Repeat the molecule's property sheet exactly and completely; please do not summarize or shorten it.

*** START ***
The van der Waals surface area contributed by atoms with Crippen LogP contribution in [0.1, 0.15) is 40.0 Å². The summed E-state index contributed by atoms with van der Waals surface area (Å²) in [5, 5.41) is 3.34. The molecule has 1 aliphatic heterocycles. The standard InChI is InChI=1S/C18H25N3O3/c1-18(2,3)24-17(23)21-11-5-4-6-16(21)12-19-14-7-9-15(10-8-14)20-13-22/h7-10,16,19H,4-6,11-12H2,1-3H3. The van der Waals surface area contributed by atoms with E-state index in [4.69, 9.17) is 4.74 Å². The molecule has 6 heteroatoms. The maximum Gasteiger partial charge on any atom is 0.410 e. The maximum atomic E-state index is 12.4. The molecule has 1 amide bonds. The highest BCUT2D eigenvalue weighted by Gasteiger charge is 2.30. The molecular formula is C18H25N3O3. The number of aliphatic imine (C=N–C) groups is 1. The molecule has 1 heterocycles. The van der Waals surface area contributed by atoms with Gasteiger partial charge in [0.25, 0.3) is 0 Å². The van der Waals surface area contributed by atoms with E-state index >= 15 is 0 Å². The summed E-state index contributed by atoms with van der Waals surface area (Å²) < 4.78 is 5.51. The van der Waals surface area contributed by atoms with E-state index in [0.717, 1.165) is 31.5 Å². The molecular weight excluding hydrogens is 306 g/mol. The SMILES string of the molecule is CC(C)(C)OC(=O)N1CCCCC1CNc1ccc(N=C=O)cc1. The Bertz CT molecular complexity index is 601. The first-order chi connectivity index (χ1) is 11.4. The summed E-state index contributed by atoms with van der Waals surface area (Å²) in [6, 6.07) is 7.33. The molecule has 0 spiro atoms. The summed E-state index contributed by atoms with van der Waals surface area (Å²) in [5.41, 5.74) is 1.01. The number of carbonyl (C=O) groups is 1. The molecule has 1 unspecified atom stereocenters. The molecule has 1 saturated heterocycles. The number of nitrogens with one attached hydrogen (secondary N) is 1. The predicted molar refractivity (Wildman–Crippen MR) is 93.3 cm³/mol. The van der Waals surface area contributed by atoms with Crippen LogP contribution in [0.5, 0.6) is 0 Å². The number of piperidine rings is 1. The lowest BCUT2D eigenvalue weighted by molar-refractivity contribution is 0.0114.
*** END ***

The van der Waals surface area contributed by atoms with Crippen LogP contribution in [0.1, 0.15) is 40.0 Å². The summed E-state index contributed by atoms with van der Waals surface area (Å²) in [5, 5.41) is 3.34. The molecule has 1 aliphatic heterocycles. The standard InChI is InChI=1S/C18H25N3O3/c1-18(2,3)24-17(23)21-11-5-4-6-16(21)12-19-14-7-9-15(10-8-14)20-13-22/h7-10,16,19H,4-6,11-12H2,1-3H3. The van der Waals surface area contributed by atoms with E-state index in [4.69, 9.17) is 4.74 Å². The molecule has 6 heteroatoms. The maximum Gasteiger partial charge on any atom is 0.410 e. The maximum atomic E-state index is 12.4. The molecule has 1 amide bonds. The highest BCUT2D eigenvalue weighted by Gasteiger charge is 2.30. The molecular formula is C18H25N3O3. The number of aliphatic imine (C=N–C) groups is 1. The molecule has 1 heterocycles. The van der Waals surface area contributed by atoms with Gasteiger partial charge in [0.25, 0.3) is 0 Å². The van der Waals surface area contributed by atoms with E-state index >= 15 is 0 Å². The summed E-state index contributed by atoms with van der Waals surface area (Å²) < 4.78 is 5.51. The van der Waals surface area contributed by atoms with E-state index in [0.717, 1.165) is 31.5 Å². The molecular weight excluding hydrogens is 306 g/mol. The SMILES string of the molecule is CC(C)(C)OC(=O)N1CCCCC1CNc1ccc(N=C=O)cc1. The Bertz CT molecular complexity index is 601. The first-order chi connectivity index (χ1) is 11.4. The summed E-state index contributed by atoms with van der Waals surface area (Å²) in [6, 6.07) is 7.33. The molecule has 0 spiro atoms. The summed E-state index contributed by atoms with van der Waals surface area (Å²) in [5.41, 5.74) is 1.01. The number of carbonyl (C=O) groups is 1. The molecule has 1 unspecified atom stereocenters. The molecule has 1 saturated heterocycles. The number of nitrogens with one attached hydrogen (secondary N) is 1. The predicted molar refractivity (Wildman–Crippen MR) is 93.3 cm³/mol. The van der Waals surface area contributed by atoms with Crippen LogP contribution in [0.5, 0.6) is 0 Å². The number of piperidine rings is 1. The lowest BCUT2D eigenvalue weighted by molar-refractivity contribution is 0.0114.